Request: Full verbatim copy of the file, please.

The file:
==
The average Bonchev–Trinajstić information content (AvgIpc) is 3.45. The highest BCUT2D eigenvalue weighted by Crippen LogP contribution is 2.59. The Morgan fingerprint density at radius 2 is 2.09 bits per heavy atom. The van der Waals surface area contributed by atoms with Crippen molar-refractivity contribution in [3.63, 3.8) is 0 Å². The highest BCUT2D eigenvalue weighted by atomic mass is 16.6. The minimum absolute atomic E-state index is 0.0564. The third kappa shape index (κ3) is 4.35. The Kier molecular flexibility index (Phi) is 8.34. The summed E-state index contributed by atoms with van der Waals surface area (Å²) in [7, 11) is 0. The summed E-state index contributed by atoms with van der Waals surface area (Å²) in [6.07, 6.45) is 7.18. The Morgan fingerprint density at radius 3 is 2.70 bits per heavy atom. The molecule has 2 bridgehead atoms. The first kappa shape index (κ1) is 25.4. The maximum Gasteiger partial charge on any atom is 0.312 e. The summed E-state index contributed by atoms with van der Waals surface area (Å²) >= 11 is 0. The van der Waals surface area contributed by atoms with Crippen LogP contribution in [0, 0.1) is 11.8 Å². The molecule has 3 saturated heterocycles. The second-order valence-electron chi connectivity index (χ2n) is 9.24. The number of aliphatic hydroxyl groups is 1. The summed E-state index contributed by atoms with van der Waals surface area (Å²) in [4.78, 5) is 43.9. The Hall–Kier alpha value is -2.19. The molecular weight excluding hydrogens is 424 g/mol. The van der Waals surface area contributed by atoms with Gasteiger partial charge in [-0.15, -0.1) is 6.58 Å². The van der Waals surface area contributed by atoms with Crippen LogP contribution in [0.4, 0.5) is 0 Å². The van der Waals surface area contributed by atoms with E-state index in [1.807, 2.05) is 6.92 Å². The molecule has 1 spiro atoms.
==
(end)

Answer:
The average Bonchev–Trinajstić information content (AvgIpc) is 3.45. The highest BCUT2D eigenvalue weighted by Crippen LogP contribution is 2.59. The Morgan fingerprint density at radius 2 is 2.09 bits per heavy atom. The van der Waals surface area contributed by atoms with Crippen molar-refractivity contribution in [3.63, 3.8) is 0 Å². The highest BCUT2D eigenvalue weighted by atomic mass is 16.6. The minimum absolute atomic E-state index is 0.0564. The third kappa shape index (κ3) is 4.35. The Kier molecular flexibility index (Phi) is 8.34. The summed E-state index contributed by atoms with van der Waals surface area (Å²) in [7, 11) is 0. The summed E-state index contributed by atoms with van der Waals surface area (Å²) in [6.07, 6.45) is 7.18. The Morgan fingerprint density at radius 3 is 2.70 bits per heavy atom. The molecule has 2 bridgehead atoms. The first kappa shape index (κ1) is 25.4. The maximum Gasteiger partial charge on any atom is 0.312 e. The summed E-state index contributed by atoms with van der Waals surface area (Å²) >= 11 is 0. The van der Waals surface area contributed by atoms with Crippen LogP contribution in [0, 0.1) is 11.8 Å². The molecule has 3 saturated heterocycles. The second-order valence-electron chi connectivity index (χ2n) is 9.24. The number of aliphatic hydroxyl groups is 1. The summed E-state index contributed by atoms with van der Waals surface area (Å²) in [4.78, 5) is 43.9. The Hall–Kier alpha value is -2.19. The molecular weight excluding hydrogens is 424 g/mol. The van der Waals surface area contributed by atoms with Gasteiger partial charge in [-0.15, -0.1) is 6.58 Å². The van der Waals surface area contributed by atoms with Crippen LogP contribution in [0.4, 0.5) is 0 Å². The van der Waals surface area contributed by atoms with E-state index in [1.807, 2.05) is 6.92 Å². The molecule has 1 spiro atoms.